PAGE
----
Restaurant Owner Confronts Health Inspectors Over Lockdown Rules in Viral Video

A California restaurant owner has clashed with health inspectors in a viral video as he is issued a citation for allegedly breaking rules surrounding COVID-19 regulations.

A video of Anton Van Happen, owner of Ventura's Nick The Greek restaurant, going head to head with two health inspectors was shared on Twitter by Jorge Ventura, a Daily Caller journalist, and has been viewed nearly one million times.

Van Happen's restaurant was ordered to close on Friday as he continued to serve diners outside despite California's regional ban on outdoor dining. Now, Van Happen has been issued a citation for continuing to operate despite the closure notice.

In the video, Van Happen can be seen telling the two health inspectors: "I've followed the rules, I continue to follow the rules, and you guys still, time after time, are giving me citations, telling me I have to close my business. What about my employees?"

"Are you going to pay my rent ? says owner Anton Van Happen of 'Nick The Greek' to public health inspectors issuing him a citation for staying open after being issued a closure order. Things got tense

— Jorge Ventura Media (@VenturaReport) December 15, 2020

Van Happen tells the health inspectors that he believes that did not break the rules, as: "I chose to protest by putting my tables outside [...] yet I never served one single person outside. I did all take out food and delivery, exactly what I was supposed to be doing. That's exactly what I did."

When told he was breaking the rules, Van Happen asks the health inspector: "Are you going to pay my rent? Are you going to pay my rent?"

The health inspectors tell the business owner that he is breaking the law by operating without a permit and tells him that he could have reopened the restaurant if he had followed the steps listed in the report.

Van Happen tells them that he followed the steps but that a supervisor made a mistake, but the health inspector claims this is not true.

Again, the restaurant owner asks: "Because what am I going to do if I close? Are you going to pay my rent?" When the health inspector says no, Van Happen says: "So if you're not going to pay my rent, I'm not closing."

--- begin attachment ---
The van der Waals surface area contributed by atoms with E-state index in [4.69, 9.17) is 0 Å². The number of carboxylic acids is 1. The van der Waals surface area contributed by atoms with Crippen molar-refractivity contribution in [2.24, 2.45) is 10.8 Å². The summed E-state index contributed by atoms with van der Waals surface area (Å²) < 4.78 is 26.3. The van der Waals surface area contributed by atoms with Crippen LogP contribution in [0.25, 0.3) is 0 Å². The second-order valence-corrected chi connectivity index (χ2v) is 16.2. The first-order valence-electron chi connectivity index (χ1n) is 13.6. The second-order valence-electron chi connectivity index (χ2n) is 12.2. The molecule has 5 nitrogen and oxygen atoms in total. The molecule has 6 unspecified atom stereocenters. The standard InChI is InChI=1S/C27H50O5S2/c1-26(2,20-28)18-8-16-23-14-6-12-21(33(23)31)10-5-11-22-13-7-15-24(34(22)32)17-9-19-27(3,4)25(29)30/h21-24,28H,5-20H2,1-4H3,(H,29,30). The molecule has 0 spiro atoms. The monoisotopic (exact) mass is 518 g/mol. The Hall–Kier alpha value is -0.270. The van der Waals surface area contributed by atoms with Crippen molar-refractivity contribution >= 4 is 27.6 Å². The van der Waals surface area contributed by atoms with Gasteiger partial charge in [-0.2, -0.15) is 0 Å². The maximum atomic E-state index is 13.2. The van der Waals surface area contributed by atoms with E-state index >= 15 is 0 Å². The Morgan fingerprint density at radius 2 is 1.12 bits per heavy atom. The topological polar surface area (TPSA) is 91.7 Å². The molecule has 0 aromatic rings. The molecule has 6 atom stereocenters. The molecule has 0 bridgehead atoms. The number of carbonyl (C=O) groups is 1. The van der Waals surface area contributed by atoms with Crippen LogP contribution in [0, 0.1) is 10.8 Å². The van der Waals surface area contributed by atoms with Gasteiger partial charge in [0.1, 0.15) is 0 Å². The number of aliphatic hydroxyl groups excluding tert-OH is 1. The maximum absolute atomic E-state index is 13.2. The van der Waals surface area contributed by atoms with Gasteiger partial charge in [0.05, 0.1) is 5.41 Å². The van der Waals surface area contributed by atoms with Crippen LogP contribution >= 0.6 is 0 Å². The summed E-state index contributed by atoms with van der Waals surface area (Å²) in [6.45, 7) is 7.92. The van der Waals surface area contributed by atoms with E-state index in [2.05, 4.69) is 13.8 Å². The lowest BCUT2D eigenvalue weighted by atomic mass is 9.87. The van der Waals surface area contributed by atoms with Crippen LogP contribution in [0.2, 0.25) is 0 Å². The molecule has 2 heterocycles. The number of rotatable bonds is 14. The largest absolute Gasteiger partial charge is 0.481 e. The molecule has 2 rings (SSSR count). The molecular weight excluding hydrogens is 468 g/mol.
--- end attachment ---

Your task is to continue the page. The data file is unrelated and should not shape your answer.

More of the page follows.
Outdoor Dining California
People eat breakfast outside at Eat At Joe's, which has remained open for outdoor dining in defiance of reimposed Los Angeles County COVID-19 restrictions in order to keep employees paid during the holidays in Redondo Beach, California, December 1, 2020. A video of a restaurant owner confronting health inspectors over the outdoor dining ban has gone viral. Patrick T. Fallon/Getty

Nick the Greek is not the only restaurant to remain open despite the rules, as other restaurants in the area of downtown Ventura followed suit, claiming that there is not enough evidence to prove that outdoor dining is dangerous.

Last Tuesday, Los Angeles Superior Court Judge James C. Chalfant claimed there was no reasoning behind the ban and wrote: "By failing to weigh the benefits of an outdoor dining restriction against its costs, the County acted arbitrarily and its decision lacks a rational relationship to a legitimate end."

However, California Health and Human Services Agency Secretary Mark Ghaly said that the regional ban on outdoor dining was to prevent gatherings and limit movement.

Ghaly said at a press briefing: "The decision to include among other sectors outdoor dining and limiting that—turning to restaurants to deliver and provide takeout options instead—really has to do with the goal of trying to keep people at home, not a comment on the relative safety of outdoor dining."

The backlash against the ban on outdoor dining is partly down to how it has been deemed as safe over the past few months, or at least safer than indoor dining.

But at a news conference, L.A. County director of public health, Barbara Ferrer, said that as the rate of infectivity is so much higher than it was in the summer, "You have to look at all of the activities and say, 'We need to reduce risk as much as possible everywhere.'

"And that's why the decision was made, for three weeks, to ask that everyone not go to any outdoor dining—any dining at all—with people not in their household."